Q. No, I'm just -- it's really difficult to, you know, entertain people when you're playing a serious match because really it takes a lot of concentration away sometimes.

Q. But you have said in the past that there certainly are an awful lot of rules.

MARAT SAFIN: Yeah, a little bit. A little bit, yeah. Maybe the rules are a little bit more strict than it should be. But I guess the people who are working in ATP, you know, they have an idea where tennis is going, and whatever they want to do with the tennis, so that's why they are inventing the rules, so can you ask them.

Q. How cold was it out there? Did it get colder as the match went on? I understand the temperature dropped 15 degrees.

MARAT SAFIN: I was running. I was sweating. I didn't really felt the temperature difference.

Q. You didn't feel it?

MARAT SAFIN: No. I didn't get cold, no.

Q. What would be the single thing that you would attribute to your coach that brought your game, things aside of tennis, your character?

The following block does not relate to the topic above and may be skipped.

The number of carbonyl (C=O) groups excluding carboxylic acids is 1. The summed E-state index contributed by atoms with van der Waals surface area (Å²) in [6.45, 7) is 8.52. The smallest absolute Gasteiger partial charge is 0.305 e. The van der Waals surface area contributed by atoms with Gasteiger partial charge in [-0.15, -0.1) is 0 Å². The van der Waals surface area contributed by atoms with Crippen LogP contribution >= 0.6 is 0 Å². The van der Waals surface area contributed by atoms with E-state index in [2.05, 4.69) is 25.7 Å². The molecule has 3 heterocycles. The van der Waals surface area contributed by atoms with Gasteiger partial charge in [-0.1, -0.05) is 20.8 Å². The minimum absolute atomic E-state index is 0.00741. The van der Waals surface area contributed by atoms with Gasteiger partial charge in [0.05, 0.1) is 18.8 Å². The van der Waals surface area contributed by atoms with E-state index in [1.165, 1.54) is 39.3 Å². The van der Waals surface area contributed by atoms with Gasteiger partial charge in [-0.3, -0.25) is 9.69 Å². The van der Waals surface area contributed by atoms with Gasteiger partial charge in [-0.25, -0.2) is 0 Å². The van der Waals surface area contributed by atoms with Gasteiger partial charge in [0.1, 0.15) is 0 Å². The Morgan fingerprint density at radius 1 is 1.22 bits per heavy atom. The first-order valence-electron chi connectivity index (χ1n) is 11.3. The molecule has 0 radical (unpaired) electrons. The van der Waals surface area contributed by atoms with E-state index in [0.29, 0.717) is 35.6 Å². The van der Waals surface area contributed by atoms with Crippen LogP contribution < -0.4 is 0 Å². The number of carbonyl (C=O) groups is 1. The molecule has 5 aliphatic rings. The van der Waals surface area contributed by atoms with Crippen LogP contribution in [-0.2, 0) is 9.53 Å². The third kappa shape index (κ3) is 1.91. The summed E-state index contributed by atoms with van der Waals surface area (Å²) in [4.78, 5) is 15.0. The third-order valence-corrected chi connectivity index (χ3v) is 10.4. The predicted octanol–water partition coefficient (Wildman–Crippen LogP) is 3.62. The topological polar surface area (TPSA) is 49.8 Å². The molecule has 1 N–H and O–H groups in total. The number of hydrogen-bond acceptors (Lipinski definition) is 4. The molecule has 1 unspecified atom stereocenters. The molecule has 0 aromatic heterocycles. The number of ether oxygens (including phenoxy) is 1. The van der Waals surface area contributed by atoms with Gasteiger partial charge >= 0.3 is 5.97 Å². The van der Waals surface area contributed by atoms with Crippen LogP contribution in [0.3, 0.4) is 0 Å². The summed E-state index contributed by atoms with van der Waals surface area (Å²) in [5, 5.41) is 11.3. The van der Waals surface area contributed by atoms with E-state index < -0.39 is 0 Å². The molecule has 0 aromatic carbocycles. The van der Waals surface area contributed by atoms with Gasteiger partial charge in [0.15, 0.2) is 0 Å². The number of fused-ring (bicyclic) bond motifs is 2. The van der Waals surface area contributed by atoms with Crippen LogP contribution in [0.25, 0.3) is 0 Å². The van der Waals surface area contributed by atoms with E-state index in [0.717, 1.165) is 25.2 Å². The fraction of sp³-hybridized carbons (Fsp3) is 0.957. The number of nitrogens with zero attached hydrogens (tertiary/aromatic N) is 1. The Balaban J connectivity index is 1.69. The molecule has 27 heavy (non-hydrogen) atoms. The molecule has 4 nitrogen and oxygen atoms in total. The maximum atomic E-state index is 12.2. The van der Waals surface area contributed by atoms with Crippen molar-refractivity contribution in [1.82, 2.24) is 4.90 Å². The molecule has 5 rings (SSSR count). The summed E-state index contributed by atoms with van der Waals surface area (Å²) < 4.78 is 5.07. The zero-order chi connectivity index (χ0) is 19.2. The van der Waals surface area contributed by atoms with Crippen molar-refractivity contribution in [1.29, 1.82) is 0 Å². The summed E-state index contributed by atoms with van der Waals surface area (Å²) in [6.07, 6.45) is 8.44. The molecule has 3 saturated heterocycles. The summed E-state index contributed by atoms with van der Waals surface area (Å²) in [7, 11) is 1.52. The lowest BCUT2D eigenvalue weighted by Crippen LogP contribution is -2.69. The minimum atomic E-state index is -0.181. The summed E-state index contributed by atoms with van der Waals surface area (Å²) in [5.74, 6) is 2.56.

Q. The single most important thing that Lundgren actually contributed to your game and to your character.

MARAT SAFIN: I think it's confidence. You need to be confident and comfortable when you're going on a court. You need to have a support outside of the court. Because the coach, he can teach you on a practice how to hit a forehand, how to hit a backhand, he can work on the volley, serve, whatever you can do in the practice. But whenever you go to compete, you need to have a support, somebody who is hundred percent behind you, no matter what situation, no matter what the score is. Whenever you need help and support, he's there. That's what he gave me. He's there. I can trust him. He's just fully behind me. This is very important for every player before he goes to the match. Before probably I couldn't -- I didn't really get it because I was a little bit by myself on the court, and when I was not really feeling very well on the court, I had nobody to support me, to really support me. It's not only support actually, it's also how to support. You need to show it. And for that you need to be a professional coach and know what to do, and what you are doing and how to show to the player without showing it.